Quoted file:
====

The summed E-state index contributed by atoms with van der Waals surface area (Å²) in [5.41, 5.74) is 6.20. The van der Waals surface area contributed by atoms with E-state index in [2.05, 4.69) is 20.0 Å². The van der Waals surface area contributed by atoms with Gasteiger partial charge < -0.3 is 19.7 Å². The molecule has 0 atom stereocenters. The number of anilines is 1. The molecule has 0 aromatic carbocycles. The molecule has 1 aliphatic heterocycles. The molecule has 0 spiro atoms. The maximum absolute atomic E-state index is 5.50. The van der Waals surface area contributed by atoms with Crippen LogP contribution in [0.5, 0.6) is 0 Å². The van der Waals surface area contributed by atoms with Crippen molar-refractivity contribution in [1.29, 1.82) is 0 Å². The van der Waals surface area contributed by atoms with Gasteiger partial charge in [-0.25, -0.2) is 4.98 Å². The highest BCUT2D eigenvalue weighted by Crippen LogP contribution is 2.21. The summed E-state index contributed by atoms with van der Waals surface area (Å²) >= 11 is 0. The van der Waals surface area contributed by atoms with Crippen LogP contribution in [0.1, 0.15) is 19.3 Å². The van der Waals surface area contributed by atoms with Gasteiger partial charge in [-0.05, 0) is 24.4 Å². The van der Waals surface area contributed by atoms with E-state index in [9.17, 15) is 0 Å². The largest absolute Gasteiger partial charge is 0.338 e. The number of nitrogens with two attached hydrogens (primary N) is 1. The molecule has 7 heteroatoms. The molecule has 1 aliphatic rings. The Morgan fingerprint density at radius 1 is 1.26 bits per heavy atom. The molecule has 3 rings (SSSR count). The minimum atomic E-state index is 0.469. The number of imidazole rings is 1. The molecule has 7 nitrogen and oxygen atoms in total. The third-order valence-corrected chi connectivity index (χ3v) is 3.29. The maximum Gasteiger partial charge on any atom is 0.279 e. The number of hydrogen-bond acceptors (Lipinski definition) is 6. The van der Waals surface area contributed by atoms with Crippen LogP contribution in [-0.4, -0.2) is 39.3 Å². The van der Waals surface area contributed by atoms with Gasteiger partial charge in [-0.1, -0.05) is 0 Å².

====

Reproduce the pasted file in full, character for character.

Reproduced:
The summed E-state index contributed by atoms with van der Waals surface area (Å²) in [5.41, 5.74) is 6.20. The van der Waals surface area contributed by atoms with E-state index in [2.05, 4.69) is 20.0 Å². The van der Waals surface area contributed by atoms with Gasteiger partial charge < -0.3 is 19.7 Å². The molecule has 0 atom stereocenters. The number of anilines is 1. The molecule has 0 aromatic carbocycles. The molecule has 1 aliphatic heterocycles. The molecule has 0 spiro atoms. The maximum absolute atomic E-state index is 5.50. The van der Waals surface area contributed by atoms with Crippen LogP contribution in [0.5, 0.6) is 0 Å². The van der Waals surface area contributed by atoms with Crippen molar-refractivity contribution in [1.29, 1.82) is 0 Å². The van der Waals surface area contributed by atoms with Gasteiger partial charge in [-0.25, -0.2) is 4.98 Å². The highest BCUT2D eigenvalue weighted by Crippen LogP contribution is 2.21. The summed E-state index contributed by atoms with van der Waals surface area (Å²) >= 11 is 0. The van der Waals surface area contributed by atoms with Crippen LogP contribution in [0.1, 0.15) is 19.3 Å². The van der Waals surface area contributed by atoms with Gasteiger partial charge in [-0.05, 0) is 24.4 Å². The van der Waals surface area contributed by atoms with E-state index in [9.17, 15) is 0 Å². The largest absolute Gasteiger partial charge is 0.338 e. The number of nitrogens with two attached hydrogens (primary N) is 1. The molecule has 7 heteroatoms. The molecule has 1 aliphatic rings. The Morgan fingerprint density at radius 1 is 1.26 bits per heavy atom. The molecule has 3 rings (SSSR count). The minimum atomic E-state index is 0.469. The number of imidazole rings is 1. The molecule has 7 nitrogen and oxygen atoms in total. The third-order valence-corrected chi connectivity index (χ3v) is 3.29. The maximum Gasteiger partial charge on any atom is 0.279 e. The number of hydrogen-bond acceptors (Lipinski definition) is 6. The van der Waals surface area contributed by atoms with Crippen LogP contribution in [-0.4, -0.2) is 39.3 Å². The van der Waals surface area contributed by atoms with Gasteiger partial charge in [-0.1, -0.05) is 0 Å².